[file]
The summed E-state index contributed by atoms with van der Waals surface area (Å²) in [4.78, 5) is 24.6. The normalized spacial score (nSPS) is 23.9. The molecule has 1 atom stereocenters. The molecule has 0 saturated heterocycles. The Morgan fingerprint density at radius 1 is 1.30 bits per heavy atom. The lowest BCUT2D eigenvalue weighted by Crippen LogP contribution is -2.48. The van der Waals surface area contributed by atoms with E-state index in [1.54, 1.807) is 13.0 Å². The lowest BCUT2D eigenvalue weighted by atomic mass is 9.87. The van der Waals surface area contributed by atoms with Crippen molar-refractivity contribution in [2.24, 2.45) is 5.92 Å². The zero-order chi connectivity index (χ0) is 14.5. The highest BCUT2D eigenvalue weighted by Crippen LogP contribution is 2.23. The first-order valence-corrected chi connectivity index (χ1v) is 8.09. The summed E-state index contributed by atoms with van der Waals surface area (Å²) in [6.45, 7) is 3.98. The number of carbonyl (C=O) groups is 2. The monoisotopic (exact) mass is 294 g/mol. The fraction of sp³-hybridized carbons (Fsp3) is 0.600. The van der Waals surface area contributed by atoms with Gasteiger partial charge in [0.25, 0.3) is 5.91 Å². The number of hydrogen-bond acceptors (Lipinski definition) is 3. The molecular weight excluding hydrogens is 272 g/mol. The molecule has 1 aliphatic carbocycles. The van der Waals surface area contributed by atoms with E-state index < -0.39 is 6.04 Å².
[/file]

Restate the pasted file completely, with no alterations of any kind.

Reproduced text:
The summed E-state index contributed by atoms with van der Waals surface area (Å²) in [4.78, 5) is 24.6. The normalized spacial score (nSPS) is 23.9. The molecule has 1 atom stereocenters. The molecule has 0 saturated heterocycles. The Morgan fingerprint density at radius 1 is 1.30 bits per heavy atom. The lowest BCUT2D eigenvalue weighted by Crippen LogP contribution is -2.48. The van der Waals surface area contributed by atoms with E-state index in [1.54, 1.807) is 13.0 Å². The lowest BCUT2D eigenvalue weighted by atomic mass is 9.87. The van der Waals surface area contributed by atoms with Crippen molar-refractivity contribution in [2.24, 2.45) is 5.92 Å². The zero-order chi connectivity index (χ0) is 14.5. The highest BCUT2D eigenvalue weighted by Crippen LogP contribution is 2.23. The first-order valence-corrected chi connectivity index (χ1v) is 8.09. The summed E-state index contributed by atoms with van der Waals surface area (Å²) in [6.45, 7) is 3.98. The number of carbonyl (C=O) groups is 2. The monoisotopic (exact) mass is 294 g/mol. The fraction of sp³-hybridized carbons (Fsp3) is 0.600. The van der Waals surface area contributed by atoms with Gasteiger partial charge in [0.25, 0.3) is 5.91 Å². The number of hydrogen-bond acceptors (Lipinski definition) is 3. The molecular weight excluding hydrogens is 272 g/mol. The molecule has 1 aliphatic carbocycles. The van der Waals surface area contributed by atoms with E-state index < -0.39 is 6.04 Å².